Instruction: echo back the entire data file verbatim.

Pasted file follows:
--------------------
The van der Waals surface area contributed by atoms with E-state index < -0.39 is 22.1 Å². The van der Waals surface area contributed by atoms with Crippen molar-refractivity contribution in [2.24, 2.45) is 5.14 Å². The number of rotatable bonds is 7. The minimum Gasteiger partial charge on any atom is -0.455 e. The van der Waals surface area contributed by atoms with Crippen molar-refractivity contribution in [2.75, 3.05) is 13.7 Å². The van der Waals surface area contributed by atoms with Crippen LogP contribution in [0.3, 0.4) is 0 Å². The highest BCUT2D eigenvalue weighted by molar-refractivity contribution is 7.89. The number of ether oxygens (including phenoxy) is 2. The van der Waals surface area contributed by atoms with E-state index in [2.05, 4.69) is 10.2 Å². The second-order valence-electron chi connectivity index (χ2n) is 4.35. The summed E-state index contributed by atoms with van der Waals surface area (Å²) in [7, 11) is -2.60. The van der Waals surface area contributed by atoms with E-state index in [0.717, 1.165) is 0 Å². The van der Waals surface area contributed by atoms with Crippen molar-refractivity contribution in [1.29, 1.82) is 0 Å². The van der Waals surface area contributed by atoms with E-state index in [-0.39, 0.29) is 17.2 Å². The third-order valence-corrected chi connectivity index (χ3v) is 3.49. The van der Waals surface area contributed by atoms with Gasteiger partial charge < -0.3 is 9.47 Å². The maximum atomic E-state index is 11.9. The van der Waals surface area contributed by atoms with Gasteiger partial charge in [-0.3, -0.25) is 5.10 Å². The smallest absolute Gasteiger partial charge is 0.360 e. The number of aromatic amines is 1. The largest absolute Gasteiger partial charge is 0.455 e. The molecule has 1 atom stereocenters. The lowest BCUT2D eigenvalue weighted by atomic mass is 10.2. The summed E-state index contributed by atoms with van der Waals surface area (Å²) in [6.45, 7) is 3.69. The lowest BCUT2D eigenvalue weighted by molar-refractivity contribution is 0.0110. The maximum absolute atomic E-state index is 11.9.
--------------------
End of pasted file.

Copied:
The van der Waals surface area contributed by atoms with E-state index < -0.39 is 22.1 Å². The van der Waals surface area contributed by atoms with Crippen molar-refractivity contribution in [2.24, 2.45) is 5.14 Å². The number of rotatable bonds is 7. The minimum Gasteiger partial charge on any atom is -0.455 e. The van der Waals surface area contributed by atoms with Crippen molar-refractivity contribution in [2.75, 3.05) is 13.7 Å². The van der Waals surface area contributed by atoms with Crippen LogP contribution in [0.3, 0.4) is 0 Å². The highest BCUT2D eigenvalue weighted by molar-refractivity contribution is 7.89. The number of ether oxygens (including phenoxy) is 2. The van der Waals surface area contributed by atoms with E-state index in [2.05, 4.69) is 10.2 Å². The second-order valence-electron chi connectivity index (χ2n) is 4.35. The summed E-state index contributed by atoms with van der Waals surface area (Å²) in [7, 11) is -2.60. The van der Waals surface area contributed by atoms with E-state index in [0.717, 1.165) is 0 Å². The van der Waals surface area contributed by atoms with Crippen molar-refractivity contribution in [1.29, 1.82) is 0 Å². The van der Waals surface area contributed by atoms with E-state index in [-0.39, 0.29) is 17.2 Å². The third-order valence-corrected chi connectivity index (χ3v) is 3.49. The van der Waals surface area contributed by atoms with Gasteiger partial charge < -0.3 is 9.47 Å². The maximum atomic E-state index is 11.9. The van der Waals surface area contributed by atoms with Gasteiger partial charge in [-0.3, -0.25) is 5.10 Å². The smallest absolute Gasteiger partial charge is 0.360 e. The number of aromatic amines is 1. The largest absolute Gasteiger partial charge is 0.455 e. The molecule has 1 atom stereocenters. The lowest BCUT2D eigenvalue weighted by atomic mass is 10.2. The summed E-state index contributed by atoms with van der Waals surface area (Å²) in [6.45, 7) is 3.69. The lowest BCUT2D eigenvalue weighted by molar-refractivity contribution is 0.0110. The maximum absolute atomic E-state index is 11.9.